"I assumed it was a deer or something in the back yard and as (my dog) was finishing, there was this nasty, bone-chilling scream that came from the darkness," Plotzke said. "I didn't know what it was."
Plotzke said he noticed the silhouette of a deer in the distance.
"It was still alive and just standing there," he said. "I tried to shoo it out of the yard and it wouldn't go."
When Plotzke let his dog out the next morning, it returned to the house covered i blood from its paw to halfway up its front legs. A trail of blood outside ran from his back patio through the yard and alongside his treehouse, where it led to a dead deer.
Plotzke said he saw the deer had a fractured back leg and assumed it had been hit by a car and after notifying the city, he called a wildlife removal company to have the carcass removed.
The man who came out to remove the carcass told Plotzke the deer had been taken down by coyotes and, given the 125-150-pound stature and relative good health of the doe, it would have taken about 4-6 coyotes to overcome the deer.
"Chills ran up my spine because we’ve got kids and animals in the area and this deer, it was a decent-sized deer and a lot faster and probably a lot stronger than anything we have around our house," he said.
Tim Payne from the Wildlife Division of Michigan's Department of Natural Resources told Patch this year that while coyotes often are associated with the wilderness of northern Michigan, coyotes can thrive in urban and suburban areas, including Rochester Hills.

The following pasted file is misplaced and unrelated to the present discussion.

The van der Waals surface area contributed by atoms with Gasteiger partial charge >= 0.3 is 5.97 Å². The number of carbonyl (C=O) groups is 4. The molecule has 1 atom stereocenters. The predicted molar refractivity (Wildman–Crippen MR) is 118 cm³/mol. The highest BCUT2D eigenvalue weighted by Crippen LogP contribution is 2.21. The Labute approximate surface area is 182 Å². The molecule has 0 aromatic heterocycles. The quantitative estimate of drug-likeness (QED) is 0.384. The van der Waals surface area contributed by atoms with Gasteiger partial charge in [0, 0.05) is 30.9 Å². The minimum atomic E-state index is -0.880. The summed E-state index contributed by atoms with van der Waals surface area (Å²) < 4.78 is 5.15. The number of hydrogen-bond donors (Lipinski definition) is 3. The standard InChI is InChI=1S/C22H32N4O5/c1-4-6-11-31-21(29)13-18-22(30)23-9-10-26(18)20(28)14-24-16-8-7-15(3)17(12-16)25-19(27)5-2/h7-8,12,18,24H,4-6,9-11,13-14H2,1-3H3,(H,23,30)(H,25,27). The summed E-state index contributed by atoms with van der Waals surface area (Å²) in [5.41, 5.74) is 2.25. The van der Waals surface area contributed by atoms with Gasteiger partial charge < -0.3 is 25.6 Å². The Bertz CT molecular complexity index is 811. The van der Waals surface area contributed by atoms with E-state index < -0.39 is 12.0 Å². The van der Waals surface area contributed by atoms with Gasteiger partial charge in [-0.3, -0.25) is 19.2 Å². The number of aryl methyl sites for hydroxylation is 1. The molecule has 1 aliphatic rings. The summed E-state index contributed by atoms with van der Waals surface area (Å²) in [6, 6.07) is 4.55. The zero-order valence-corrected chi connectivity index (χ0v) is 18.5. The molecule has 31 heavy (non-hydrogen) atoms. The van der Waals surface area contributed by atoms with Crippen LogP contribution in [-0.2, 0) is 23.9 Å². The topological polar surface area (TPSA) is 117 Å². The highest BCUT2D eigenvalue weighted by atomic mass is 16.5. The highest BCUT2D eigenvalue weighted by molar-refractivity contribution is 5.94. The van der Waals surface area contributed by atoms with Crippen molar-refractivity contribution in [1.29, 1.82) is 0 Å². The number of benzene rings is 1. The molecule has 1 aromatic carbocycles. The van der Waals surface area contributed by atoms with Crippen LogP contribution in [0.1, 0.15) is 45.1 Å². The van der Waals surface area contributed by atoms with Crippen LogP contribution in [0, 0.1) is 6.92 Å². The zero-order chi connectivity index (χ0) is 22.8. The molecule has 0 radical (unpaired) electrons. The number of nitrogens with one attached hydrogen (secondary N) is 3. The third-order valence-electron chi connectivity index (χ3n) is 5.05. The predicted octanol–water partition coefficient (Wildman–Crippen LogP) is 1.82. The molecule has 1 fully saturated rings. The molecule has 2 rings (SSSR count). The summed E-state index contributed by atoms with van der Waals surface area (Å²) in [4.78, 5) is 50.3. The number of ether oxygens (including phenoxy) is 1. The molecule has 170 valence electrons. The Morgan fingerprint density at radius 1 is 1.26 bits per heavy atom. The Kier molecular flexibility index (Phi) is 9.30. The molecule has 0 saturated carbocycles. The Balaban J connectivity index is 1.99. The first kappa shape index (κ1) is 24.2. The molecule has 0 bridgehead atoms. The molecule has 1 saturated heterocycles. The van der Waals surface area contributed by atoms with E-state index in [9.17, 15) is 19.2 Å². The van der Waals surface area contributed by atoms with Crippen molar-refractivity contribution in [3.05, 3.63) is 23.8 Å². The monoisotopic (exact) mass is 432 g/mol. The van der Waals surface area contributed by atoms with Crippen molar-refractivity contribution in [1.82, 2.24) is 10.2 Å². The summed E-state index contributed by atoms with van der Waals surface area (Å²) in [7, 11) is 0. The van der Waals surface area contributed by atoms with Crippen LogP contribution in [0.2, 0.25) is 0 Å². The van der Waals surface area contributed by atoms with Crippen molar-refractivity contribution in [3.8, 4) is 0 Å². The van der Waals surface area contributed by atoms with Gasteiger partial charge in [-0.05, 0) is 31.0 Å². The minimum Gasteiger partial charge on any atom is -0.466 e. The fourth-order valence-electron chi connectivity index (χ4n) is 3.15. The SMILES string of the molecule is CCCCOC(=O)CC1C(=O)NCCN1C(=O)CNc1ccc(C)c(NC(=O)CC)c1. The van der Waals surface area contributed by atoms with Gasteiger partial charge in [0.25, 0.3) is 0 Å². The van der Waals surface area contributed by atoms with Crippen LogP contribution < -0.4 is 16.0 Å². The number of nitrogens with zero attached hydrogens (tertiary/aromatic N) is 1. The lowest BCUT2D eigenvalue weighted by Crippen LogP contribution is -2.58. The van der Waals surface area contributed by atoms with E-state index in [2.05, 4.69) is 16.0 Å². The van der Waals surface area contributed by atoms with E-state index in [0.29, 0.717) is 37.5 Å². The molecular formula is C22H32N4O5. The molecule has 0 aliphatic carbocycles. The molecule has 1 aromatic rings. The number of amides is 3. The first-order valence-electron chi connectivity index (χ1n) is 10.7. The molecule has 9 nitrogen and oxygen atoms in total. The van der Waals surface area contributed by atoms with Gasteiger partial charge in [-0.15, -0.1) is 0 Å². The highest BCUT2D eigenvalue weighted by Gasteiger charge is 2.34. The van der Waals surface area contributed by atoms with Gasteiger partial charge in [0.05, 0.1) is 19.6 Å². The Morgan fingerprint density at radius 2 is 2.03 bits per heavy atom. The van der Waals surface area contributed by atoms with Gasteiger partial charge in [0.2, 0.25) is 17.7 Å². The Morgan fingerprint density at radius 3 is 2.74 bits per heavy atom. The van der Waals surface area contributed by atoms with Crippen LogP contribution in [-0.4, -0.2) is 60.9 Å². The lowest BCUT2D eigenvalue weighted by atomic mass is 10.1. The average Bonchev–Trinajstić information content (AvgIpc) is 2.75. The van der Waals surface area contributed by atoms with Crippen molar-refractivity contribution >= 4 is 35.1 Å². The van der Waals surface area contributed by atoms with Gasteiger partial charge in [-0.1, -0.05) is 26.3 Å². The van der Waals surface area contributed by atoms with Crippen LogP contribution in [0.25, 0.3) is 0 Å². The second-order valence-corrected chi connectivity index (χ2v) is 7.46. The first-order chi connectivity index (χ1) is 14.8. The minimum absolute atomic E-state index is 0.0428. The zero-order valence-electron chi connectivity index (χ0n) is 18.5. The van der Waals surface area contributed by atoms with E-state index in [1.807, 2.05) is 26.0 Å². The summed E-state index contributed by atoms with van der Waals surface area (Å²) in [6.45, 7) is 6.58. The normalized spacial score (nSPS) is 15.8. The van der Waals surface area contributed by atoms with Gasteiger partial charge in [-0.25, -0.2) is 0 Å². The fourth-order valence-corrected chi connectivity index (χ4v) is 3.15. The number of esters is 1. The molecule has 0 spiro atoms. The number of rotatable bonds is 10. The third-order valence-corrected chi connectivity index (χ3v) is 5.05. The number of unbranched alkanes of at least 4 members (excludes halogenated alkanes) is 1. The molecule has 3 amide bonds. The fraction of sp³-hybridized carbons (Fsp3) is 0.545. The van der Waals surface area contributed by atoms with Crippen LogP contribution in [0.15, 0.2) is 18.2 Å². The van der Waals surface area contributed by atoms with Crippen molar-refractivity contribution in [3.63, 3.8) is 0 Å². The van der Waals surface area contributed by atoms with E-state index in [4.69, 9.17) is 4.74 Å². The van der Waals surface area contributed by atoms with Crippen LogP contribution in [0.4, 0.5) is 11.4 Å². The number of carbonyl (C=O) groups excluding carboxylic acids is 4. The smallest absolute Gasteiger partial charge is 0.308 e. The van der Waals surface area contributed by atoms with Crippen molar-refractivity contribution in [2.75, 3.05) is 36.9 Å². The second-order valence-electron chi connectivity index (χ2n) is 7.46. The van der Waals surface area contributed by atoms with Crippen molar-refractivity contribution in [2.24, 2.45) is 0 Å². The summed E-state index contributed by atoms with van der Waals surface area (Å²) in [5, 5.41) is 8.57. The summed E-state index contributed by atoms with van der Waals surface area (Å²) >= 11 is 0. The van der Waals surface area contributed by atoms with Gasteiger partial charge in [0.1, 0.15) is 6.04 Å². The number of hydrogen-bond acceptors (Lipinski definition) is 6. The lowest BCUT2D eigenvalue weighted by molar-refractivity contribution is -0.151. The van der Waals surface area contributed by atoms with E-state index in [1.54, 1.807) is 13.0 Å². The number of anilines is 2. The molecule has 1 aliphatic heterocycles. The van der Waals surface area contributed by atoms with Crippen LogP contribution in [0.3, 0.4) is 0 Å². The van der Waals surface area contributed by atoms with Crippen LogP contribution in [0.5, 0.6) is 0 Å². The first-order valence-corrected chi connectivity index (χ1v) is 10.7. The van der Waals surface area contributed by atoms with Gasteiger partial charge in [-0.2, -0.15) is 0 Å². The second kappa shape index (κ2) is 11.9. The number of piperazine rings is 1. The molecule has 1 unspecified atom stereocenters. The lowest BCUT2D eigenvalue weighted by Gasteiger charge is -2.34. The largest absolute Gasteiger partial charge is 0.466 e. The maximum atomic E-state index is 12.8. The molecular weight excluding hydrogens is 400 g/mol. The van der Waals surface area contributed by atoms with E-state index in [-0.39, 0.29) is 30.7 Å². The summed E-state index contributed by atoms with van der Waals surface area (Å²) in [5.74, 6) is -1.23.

While Payne said coyotes pose little risk to humans, pets and livestock can be susceptible to coyote attacks.
A pack of coyotes, however, can overcome a larger animal.
"I have a yellow lab," Plotzke said. "(The wildlife specialist) said not much would stand a chance if this is a pack of coyotes."
Plotzke said he is no longer allowing the dog out alone at night, instead accompanying his pet outdoors, in case the coyotes return.
Payne said Michigan's laws allow coyotes to be killed if they pose a problem. However, he said such problems can be rare.
"We want people to live with wildlife and enjoy coyotes," Payne said. "Most of the time they are not a problem."
Plotzke said he doesn't necessarily want to eradicate the coyotes, but wanted to make the community aware so they can be prepared for unwanted coyote visits.
"I get that they're part of the food chain and I’m not in favor of ridding Rochester Hills of coyotes," he said. "It’s a little unnerving there might be a pack of them pretty close to the house and if they don't eat for a while they might start looking for other things."